- Uninstall your programs. Some programs, such as Microsoft Office, may contain personal information such as your name and address or other details. So be sure to uninstall any programs before disposing of your computer.
- Consult your employer about data disposal policies. If you use your computer for business purposes, check with your employer about how to manage business-related information on your computer. The law requires businesses to follow data security and disposal requirements for certain information that’s related to customers.
- Wipe your hard drive. Once you've gone through and removed the data you know is there, it's time to to perform a factory reset to ensure you've removed all of your personal files and software programs. For an extra measure of security, restart the computer, download and install Eraser (make sure you only click on the most recent build name -- i.e. Eraser 22.214.171.12470). Once installed you'll click on the downward pointing arrow next to Erase Schedule, select New Task, select Run immediately and then click on Add Data. Under Target Type, select Unused Disk Space, check off Erase cluster tips and click OK. The tool will then permanently delete anything that was deleted during your reset.
For Macs, you'll want to erase and reinstall OS X. In the menu bar, choose Apple menu > Restart. Once your Mac restarts (and the gray screen appears), hold down the Command and R keys. Select Disk Utility, then click Continue. Select your startup disk on the left, then click the Erase tab. Choose Mac OS Extended (Journaled) from the Format menu, enter a name, then click Erase. After the disk is erased, choose Disk Utility > Quit Disk Utility. Select Reinstall OS X, click Continue, then follow the onscreen instructions.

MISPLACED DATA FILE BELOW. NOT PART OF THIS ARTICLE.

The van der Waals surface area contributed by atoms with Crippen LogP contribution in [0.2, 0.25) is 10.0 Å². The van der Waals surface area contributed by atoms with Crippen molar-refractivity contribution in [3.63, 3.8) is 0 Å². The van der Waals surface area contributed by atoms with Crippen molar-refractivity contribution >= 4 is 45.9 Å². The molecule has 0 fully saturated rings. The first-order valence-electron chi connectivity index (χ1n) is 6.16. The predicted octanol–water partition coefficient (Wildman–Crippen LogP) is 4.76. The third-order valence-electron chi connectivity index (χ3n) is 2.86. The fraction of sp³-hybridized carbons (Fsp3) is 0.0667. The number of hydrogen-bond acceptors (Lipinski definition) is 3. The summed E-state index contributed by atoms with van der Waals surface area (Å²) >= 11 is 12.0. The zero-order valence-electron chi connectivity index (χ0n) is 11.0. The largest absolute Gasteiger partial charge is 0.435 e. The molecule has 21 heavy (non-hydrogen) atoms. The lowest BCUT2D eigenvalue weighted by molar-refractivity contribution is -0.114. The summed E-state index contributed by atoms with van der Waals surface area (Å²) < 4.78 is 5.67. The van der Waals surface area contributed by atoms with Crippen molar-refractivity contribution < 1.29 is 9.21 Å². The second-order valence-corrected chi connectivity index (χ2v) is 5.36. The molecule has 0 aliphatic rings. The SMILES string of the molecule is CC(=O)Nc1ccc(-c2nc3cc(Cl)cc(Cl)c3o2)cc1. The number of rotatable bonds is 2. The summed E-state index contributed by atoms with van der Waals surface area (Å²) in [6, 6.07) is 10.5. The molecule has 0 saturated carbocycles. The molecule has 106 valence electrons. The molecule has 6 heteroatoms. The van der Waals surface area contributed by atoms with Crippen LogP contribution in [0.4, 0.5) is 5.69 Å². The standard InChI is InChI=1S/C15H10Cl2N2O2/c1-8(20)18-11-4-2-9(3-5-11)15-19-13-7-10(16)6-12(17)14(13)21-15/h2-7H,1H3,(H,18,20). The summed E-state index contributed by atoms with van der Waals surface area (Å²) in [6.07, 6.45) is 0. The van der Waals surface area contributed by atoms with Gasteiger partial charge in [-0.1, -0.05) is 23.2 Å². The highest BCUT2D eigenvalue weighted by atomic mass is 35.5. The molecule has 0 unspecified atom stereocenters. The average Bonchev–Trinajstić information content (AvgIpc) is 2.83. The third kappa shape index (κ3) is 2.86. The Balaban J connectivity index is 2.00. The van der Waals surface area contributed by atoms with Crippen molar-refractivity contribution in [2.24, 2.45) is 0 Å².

Or physically damage your hard drive
If you're just looking to recycle your computer and are very concerned about someone recovering your files, take the hard drive out and drill a bunch of holes in it or beat the heck out of it with a hammer.
How to dispose of your computer
To avoid all those toxins ending up in a landfill, the better choice is to recycle, donate, trade-in or sell your computer.
Recycling your computer
If you opt to recycle it, keep in mind that some recyclers will simply take your old machine and ship it over to developing nations where children are often used to scavenge piles of e-waste looking for valuable components. To avoid contributing to this irresponsible practice, use a recycler that is part of the “e-Steward” network, meaning they don’t export to places like Pakistan or China, and they follow other high standards. Many of them also will reuse and refurbish electronics. The Electronic TakeBack Coalition offers tips for other ways to responsibly offload your electronics if one isn’t located near you.
Trading-in your computer
As for trading in your PC or laptop, there are scads of companies that offer trade-in programs through which you can sell a wide assortment of used electronics. A few options include BestBuy.com, Gazelle.com and the Amazon Trade-In program. Your local Best Buy also has trade-in options, but compare what it offers against the online services first.
[computer recycling via Shutterstock]